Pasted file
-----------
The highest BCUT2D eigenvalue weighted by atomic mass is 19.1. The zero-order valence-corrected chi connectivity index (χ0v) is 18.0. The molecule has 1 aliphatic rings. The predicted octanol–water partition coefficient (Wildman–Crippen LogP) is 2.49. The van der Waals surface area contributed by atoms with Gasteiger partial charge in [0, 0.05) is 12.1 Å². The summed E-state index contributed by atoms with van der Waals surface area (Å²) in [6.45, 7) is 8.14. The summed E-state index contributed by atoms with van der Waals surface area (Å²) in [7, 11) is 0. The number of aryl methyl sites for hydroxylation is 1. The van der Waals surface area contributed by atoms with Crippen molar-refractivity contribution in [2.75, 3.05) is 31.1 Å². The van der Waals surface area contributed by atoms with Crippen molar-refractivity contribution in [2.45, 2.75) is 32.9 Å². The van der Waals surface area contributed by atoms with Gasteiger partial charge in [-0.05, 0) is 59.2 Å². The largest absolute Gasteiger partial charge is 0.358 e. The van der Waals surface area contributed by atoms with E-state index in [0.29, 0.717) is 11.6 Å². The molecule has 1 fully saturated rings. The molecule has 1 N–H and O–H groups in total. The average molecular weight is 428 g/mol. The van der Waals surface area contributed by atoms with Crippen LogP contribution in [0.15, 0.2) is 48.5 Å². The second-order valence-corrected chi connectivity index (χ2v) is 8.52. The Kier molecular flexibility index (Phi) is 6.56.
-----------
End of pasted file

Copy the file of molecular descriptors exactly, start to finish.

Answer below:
The highest BCUT2D eigenvalue weighted by atomic mass is 19.1. The zero-order valence-corrected chi connectivity index (χ0v) is 18.0. The molecule has 1 aliphatic rings. The predicted octanol–water partition coefficient (Wildman–Crippen LogP) is 2.49. The van der Waals surface area contributed by atoms with Gasteiger partial charge in [0, 0.05) is 12.1 Å². The summed E-state index contributed by atoms with van der Waals surface area (Å²) in [6.45, 7) is 8.14. The summed E-state index contributed by atoms with van der Waals surface area (Å²) in [7, 11) is 0. The number of aryl methyl sites for hydroxylation is 1. The van der Waals surface area contributed by atoms with Crippen molar-refractivity contribution in [2.75, 3.05) is 31.1 Å². The van der Waals surface area contributed by atoms with Crippen molar-refractivity contribution in [2.45, 2.75) is 32.9 Å². The van der Waals surface area contributed by atoms with Gasteiger partial charge in [-0.05, 0) is 59.2 Å². The largest absolute Gasteiger partial charge is 0.358 e. The van der Waals surface area contributed by atoms with E-state index in [0.29, 0.717) is 11.6 Å². The molecule has 1 fully saturated rings. The molecule has 1 N–H and O–H groups in total. The average molecular weight is 428 g/mol. The van der Waals surface area contributed by atoms with Crippen LogP contribution in [0.15, 0.2) is 48.5 Å². The second-order valence-corrected chi connectivity index (χ2v) is 8.52. The Kier molecular flexibility index (Phi) is 6.56.